In his prepared remarks before Congress, Tenev railed against T+2 settlement in what remains a baffling and misguided effort to change securities laws when the best decision for his extremely popular and successful company would just be to apologize for this incident and take a few simple steps to prevent it from happening in the future.

“The existing two-day period to settle trades exposes investors and the industry to unnecessary risk and is ripe for change,” Tenev said. Of course, the problem is not two-day settlement. The problem is Robinhood’s product.

The suicide of a young Robinhood user who was erroneously informed that they owed hundreds of thousands of dollars played a prominent role in this hearing. It became clear through Tenev’s responses to questions regarding this young man’s suicide that the misunderstanding was caused by a Robinhood-specific product issue, not an issue with securities regulations or any actions the user took. And “caused by a Robinhood-specific product issue” is ultimately a better explanation for why the entire hearing took place at all than anything else. Every wildly fantastic meta-take about GameStop that emerged last month discounted the role Robinhood’s product played in this drama; a product-forward explanation, however, is more coherent than anything since argued.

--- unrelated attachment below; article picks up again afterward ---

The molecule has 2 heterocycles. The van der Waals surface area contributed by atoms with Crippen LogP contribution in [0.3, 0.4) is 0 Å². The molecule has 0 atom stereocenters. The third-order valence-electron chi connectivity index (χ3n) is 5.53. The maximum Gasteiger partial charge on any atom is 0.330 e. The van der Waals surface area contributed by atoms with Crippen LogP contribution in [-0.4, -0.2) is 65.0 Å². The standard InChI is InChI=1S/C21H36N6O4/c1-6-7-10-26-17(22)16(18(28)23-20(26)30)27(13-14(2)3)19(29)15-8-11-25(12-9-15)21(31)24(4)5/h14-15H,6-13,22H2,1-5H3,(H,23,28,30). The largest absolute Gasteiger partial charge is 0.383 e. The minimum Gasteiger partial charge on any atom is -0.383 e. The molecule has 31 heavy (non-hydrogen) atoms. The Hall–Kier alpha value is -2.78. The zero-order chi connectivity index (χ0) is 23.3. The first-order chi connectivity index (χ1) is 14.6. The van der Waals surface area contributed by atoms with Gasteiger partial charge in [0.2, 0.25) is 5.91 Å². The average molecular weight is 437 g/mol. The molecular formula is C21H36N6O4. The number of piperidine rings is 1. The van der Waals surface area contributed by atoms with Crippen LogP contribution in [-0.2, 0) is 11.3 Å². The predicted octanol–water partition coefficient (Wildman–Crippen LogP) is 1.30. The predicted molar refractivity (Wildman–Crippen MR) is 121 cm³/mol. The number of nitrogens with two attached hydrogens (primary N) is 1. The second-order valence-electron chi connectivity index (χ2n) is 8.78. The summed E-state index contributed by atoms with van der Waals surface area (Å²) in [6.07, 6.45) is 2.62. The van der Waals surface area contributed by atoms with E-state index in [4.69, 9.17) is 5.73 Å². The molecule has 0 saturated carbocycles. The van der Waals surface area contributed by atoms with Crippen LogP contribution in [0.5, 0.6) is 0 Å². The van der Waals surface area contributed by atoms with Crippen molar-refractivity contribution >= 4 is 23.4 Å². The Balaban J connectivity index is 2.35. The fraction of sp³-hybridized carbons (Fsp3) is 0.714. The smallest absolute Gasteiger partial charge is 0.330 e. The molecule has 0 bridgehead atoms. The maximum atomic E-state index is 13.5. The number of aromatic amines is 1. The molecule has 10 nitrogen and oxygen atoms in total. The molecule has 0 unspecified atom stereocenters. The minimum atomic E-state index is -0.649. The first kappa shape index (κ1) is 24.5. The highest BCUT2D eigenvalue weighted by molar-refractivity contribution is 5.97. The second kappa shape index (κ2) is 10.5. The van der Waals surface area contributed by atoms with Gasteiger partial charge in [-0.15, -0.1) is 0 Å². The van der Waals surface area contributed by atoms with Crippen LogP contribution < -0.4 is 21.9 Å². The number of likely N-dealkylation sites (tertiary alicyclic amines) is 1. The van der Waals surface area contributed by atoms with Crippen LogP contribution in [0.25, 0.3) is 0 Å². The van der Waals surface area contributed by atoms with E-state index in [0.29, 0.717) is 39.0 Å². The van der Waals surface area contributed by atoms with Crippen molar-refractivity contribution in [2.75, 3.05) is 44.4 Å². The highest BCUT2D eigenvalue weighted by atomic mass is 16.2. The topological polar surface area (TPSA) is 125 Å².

Take, for example, the de facto creation of a margin account for new users. Tenev said the company — “as a courtesy” — allows users to immediately trade with up to $1,000 worth of deposits that haven’t yet settled. This is not a practice unique to Robinhood. In some situations the “courtesy” not-margin being extended to customers at other brokerages might be even larger. The reason this becomes a Robinhood-specific product issue, however, is that the product is designed to allow easier sign-up at faster rates creating a scale for unintentional margin heretofore unseen in markets. 

Ease, speed, scale are the heart of Robinhood’s product. These elements are also at the heart of this episode. So much for a revolt of the proletariat.

And so a few hundred or a few thousand investors trading on not-margin isn’t a big deal. As Ken Griffin outlined during the hearing, there are trillions of dollars sloshing around markets all day and covering what might seem like huge sums to outsiders are just numbers: a billion here, a billion there.